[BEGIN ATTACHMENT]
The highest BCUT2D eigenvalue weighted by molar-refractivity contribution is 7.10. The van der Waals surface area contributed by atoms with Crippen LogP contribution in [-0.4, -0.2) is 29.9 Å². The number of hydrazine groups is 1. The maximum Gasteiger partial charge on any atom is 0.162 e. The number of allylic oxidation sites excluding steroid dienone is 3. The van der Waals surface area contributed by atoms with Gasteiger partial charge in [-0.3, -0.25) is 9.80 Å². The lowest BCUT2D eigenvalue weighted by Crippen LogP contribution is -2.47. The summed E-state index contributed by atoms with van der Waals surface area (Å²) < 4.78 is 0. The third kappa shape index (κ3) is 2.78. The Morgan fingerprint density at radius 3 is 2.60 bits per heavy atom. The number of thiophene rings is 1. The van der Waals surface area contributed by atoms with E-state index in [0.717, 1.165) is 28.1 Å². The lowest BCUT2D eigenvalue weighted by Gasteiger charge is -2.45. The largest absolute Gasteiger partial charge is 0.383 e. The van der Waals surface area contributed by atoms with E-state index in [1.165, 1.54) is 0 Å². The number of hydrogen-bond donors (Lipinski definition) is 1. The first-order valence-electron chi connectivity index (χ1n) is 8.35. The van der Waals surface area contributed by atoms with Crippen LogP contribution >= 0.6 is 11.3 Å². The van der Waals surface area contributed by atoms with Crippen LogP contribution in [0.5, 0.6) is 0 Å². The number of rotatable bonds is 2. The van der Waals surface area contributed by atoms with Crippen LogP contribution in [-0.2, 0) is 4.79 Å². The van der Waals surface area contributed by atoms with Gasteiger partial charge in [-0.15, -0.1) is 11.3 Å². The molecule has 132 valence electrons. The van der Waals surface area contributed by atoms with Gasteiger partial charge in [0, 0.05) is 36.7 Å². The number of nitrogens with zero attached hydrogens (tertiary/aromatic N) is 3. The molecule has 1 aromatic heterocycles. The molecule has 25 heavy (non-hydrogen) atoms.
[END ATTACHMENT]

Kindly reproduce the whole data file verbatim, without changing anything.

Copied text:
The highest BCUT2D eigenvalue weighted by molar-refractivity contribution is 7.10. The van der Waals surface area contributed by atoms with Crippen LogP contribution in [-0.4, -0.2) is 29.9 Å². The number of hydrazine groups is 1. The maximum Gasteiger partial charge on any atom is 0.162 e. The number of allylic oxidation sites excluding steroid dienone is 3. The van der Waals surface area contributed by atoms with Gasteiger partial charge in [-0.3, -0.25) is 9.80 Å². The lowest BCUT2D eigenvalue weighted by Crippen LogP contribution is -2.47. The summed E-state index contributed by atoms with van der Waals surface area (Å²) < 4.78 is 0. The third kappa shape index (κ3) is 2.78. The Morgan fingerprint density at radius 3 is 2.60 bits per heavy atom. The number of thiophene rings is 1. The van der Waals surface area contributed by atoms with E-state index in [0.717, 1.165) is 28.1 Å². The lowest BCUT2D eigenvalue weighted by Gasteiger charge is -2.45. The largest absolute Gasteiger partial charge is 0.383 e. The van der Waals surface area contributed by atoms with E-state index in [1.165, 1.54) is 0 Å². The number of hydrogen-bond donors (Lipinski definition) is 1. The first-order valence-electron chi connectivity index (χ1n) is 8.35. The van der Waals surface area contributed by atoms with Crippen LogP contribution >= 0.6 is 11.3 Å². The van der Waals surface area contributed by atoms with Crippen LogP contribution in [0.5, 0.6) is 0 Å². The number of rotatable bonds is 2. The van der Waals surface area contributed by atoms with Crippen LogP contribution in [-0.2, 0) is 4.79 Å². The van der Waals surface area contributed by atoms with Gasteiger partial charge in [-0.15, -0.1) is 11.3 Å². The molecule has 132 valence electrons. The van der Waals surface area contributed by atoms with Gasteiger partial charge in [0, 0.05) is 36.7 Å². The number of nitrogens with zero attached hydrogens (tertiary/aromatic N) is 3. The molecule has 1 aromatic heterocycles. The molecule has 25 heavy (non-hydrogen) atoms.